25 Manners You Should Teach Your Kids

While reading some parenting articles, I read this one article about manners that I knew I had to blog about it. Kids are easy enough to teach manners, it's actually following it up that sucks. Because when they see somebody else doing something really gross but funny they tend to do the same thing...that is when it's crucial to say it is wrong. If they get away with it even just once then they will do it again.
Parents tend to let them get away with it, especially when they do it in public and some people find it hilarious. Make no mistake about it, there are people who find it really funny when a kid burps so loud, well, this still falls under manners right?

Seriously though, at my age, I still tell my dad where am going and how late I will be home and I expect my son to do the same thing...for me that is simple courtesy. And up until now, I remind my son to say thank you (he does say thank you normally but sometimes when busy he seems to forget). Not reminding him to say tabi (please) or salamat (thank you) is like making him feel that it's normal for people to do it for him when what I want him to learn is that when people do things they go out of their way to do it and deserve to be thank for that, no matter who they are, no matter the age. 


You just don't say 'please', 'thank you', 'excuse me' to your parents or the elderly but to everybody, even those younger than you. And when I say everybody it means everybody, no matter what the station is life is....respect does not mean only for the rich and the executives. Even those in cheap work clothes like the jeepney drivers, Metro Aides, your household help and everybody you meet. 

It's why I always say thank you when paying my fare and one thing I have been wanting to see in other people. I mean it is not my obligation to get your fare and pass it towards the driver so at least I deserve a thank you.. don't you think? And even the driver in cheap work clothes deserves a thank you.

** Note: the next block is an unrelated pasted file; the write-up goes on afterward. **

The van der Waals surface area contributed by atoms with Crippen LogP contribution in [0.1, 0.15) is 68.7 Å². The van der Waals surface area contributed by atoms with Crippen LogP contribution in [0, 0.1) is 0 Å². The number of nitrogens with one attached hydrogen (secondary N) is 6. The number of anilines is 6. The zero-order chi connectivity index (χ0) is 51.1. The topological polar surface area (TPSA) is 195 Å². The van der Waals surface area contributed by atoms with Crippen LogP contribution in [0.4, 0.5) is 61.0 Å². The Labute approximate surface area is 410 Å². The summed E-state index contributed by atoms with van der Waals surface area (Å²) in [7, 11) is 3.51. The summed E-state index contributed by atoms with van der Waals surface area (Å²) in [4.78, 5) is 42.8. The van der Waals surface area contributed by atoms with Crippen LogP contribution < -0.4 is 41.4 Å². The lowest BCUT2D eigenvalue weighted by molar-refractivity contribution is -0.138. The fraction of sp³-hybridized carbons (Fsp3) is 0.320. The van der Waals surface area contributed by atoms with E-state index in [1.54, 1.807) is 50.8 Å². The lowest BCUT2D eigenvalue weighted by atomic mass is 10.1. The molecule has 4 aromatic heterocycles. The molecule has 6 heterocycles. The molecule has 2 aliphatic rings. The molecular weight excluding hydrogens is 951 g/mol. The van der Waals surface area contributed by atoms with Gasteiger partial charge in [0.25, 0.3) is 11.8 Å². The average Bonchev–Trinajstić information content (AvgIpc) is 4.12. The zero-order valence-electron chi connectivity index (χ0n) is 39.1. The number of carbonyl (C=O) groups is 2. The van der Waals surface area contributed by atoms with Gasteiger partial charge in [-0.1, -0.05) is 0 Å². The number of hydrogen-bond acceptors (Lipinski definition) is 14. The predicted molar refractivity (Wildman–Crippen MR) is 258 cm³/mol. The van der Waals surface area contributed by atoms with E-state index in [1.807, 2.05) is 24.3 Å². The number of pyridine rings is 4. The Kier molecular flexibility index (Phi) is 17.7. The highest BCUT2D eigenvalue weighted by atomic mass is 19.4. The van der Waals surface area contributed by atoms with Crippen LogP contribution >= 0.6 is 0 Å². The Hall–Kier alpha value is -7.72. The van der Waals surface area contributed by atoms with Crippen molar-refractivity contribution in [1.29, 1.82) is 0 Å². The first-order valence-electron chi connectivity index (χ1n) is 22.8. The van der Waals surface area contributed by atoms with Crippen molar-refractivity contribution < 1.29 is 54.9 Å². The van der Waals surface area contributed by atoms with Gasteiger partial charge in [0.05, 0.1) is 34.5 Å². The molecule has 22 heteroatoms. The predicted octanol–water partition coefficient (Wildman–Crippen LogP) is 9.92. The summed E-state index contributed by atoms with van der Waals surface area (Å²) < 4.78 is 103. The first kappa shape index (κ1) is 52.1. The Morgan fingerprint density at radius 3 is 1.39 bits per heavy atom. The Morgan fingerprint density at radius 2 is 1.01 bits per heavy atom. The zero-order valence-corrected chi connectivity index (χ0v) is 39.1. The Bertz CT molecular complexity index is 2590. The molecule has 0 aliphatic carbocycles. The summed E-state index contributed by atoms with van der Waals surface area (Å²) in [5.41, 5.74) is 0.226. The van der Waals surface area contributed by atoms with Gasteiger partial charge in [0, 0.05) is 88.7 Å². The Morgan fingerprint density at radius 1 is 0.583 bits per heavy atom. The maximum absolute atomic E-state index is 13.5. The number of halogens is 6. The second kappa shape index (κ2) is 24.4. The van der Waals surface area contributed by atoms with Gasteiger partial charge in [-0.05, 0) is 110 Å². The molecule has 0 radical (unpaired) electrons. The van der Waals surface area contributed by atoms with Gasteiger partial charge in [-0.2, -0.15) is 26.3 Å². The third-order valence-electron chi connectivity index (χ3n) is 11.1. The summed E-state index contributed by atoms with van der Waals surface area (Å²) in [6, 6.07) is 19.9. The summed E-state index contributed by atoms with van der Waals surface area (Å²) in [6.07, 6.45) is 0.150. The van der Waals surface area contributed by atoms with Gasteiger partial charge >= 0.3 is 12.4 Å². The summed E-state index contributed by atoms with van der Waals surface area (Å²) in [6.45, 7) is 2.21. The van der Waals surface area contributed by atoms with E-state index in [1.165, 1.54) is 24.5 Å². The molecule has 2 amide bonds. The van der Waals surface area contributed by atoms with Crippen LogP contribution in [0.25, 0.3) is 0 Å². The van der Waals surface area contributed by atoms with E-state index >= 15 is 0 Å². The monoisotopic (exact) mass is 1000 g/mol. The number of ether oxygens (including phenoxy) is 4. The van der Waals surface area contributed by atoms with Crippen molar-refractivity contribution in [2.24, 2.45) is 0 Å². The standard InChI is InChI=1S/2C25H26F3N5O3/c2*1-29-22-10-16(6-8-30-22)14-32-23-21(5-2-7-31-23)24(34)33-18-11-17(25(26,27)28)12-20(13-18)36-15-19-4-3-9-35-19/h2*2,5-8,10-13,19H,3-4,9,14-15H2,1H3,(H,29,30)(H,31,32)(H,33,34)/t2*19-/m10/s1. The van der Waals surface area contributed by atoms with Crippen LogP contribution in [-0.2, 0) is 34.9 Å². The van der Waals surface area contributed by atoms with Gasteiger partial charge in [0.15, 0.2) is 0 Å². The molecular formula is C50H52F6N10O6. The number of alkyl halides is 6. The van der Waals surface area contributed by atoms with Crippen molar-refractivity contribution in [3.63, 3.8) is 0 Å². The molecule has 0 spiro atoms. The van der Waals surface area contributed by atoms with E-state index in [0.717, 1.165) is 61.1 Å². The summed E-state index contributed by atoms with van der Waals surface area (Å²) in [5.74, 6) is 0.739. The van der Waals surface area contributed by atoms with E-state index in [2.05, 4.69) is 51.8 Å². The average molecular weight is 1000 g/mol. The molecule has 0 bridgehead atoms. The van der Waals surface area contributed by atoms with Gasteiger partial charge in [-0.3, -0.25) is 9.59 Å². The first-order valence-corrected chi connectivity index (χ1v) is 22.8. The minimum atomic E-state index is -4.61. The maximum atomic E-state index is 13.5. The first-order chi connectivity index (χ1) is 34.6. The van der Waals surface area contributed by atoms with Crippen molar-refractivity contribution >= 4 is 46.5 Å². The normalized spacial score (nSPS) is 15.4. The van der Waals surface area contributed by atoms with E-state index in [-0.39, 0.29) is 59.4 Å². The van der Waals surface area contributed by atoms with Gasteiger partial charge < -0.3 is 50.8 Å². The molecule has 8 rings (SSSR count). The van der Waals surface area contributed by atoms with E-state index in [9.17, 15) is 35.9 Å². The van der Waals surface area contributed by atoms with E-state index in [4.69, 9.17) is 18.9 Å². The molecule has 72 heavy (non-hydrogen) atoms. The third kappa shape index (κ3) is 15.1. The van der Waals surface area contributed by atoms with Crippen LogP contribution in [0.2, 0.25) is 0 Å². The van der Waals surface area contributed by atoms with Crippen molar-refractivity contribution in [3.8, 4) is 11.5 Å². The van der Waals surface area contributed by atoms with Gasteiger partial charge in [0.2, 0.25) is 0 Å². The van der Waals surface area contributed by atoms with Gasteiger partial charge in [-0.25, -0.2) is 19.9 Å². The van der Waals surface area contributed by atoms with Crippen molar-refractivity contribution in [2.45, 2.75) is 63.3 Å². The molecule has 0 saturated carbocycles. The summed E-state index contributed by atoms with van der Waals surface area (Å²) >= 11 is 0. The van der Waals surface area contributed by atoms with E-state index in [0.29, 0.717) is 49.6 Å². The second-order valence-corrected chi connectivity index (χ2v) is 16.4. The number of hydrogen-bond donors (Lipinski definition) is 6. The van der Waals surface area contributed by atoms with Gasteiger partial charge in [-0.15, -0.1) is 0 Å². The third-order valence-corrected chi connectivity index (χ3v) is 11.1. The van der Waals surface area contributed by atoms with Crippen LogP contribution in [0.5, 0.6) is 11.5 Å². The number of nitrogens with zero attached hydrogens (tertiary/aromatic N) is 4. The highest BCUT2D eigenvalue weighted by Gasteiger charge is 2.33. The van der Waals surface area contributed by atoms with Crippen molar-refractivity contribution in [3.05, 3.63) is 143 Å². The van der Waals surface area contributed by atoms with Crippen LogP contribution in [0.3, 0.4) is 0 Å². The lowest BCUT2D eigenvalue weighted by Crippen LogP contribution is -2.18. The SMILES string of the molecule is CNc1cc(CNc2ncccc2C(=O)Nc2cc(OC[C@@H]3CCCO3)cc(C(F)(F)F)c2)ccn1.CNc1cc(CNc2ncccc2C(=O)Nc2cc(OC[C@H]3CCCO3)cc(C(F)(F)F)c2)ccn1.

Manner #1
When asking for something, say "Please."

Manner #2
When receiving something, say "Thank you."

Manner #3
Do not interrupt grown-ups who are speaking with each other unless there is an emergency. They will notice you and respond when they are finished talking.

Manner #4
If you do need to get somebody's attention right away, the phrase "excuse me" is the most polite way for you to enter the conversation.

Manner #5
When you have any doubt about doing something, ask permission first. It can save you from many hours of grief later.

Manner #6
The world is not interested in what you dislike. Keep negative opinions to yourself, or between you and your friends, and out of earshot of adults.

Manner #7
Do not comment on other people's physical characteristics unless, of course, it's to compliment them, which is always welcome.

Manner #8
When people ask you how you are, tell them and then ask them how they are.

Manner #9
When you have spent time at your friend's house, remember to thank his or her parents for having you over and for the good time you had.

Manner #10
Knock on closed doors -- and wait to see if there's a response -- before entering.

Manner #11
When you make a phone call, introduce yourself first and then ask if you can speak with the person you are calling.

Manner #12
Be appreciative and say "thank you" for any gift you receive. In the age of e-mail, a handwritten thank-you note can have a powerful effect.

Manner #13
Never use foul language in front of adults. Grown-ups already know all those words, and they find them boring and unpleasant.



Manner #14
Don't call people mean names.

Manner #15
Do not make fun of anyone for any reason. Teasing shows others you are weak, and ganging up on someone else is cruel.

Manner #16
Even if a play or an assembly is boring, sit through it quietly and pretend that you are interested. The performers and presenters are doing their best.

Manner #17
If you bump into somebody, immediately say "Excuse me."



Manner #18
Cover your mouth when you cough or sneeze, and don't pick your nose in public.

Manner #19
As you walk through a door, look to see if you can hold it open for someone else.

Manner #20
If you come across a parent, a teacher, or a neighbor working on something, ask if you can help. If they say "yes," do so -- you may learn something new.

Manner #21
When an adult asks you for a favor, do it without grumbling and with a smile.

Manner #22
When someone helps you, say "thank you." That person will likely want to help you again. This is especially true with teachers!


Manner #23
Use eating utensils properly. If you are unsure how to do so, ask your parents to teach you or watch what adults do.

Manner #24
Keep a napkin on your lap; use it to wipe your mouth when necessary.

Manner #25
Don't reach for things at the table; ask to have them passed.

Children are natural mimics who act like their parents 
despite every effort to teach them good manners.”
 (Author Unknown)

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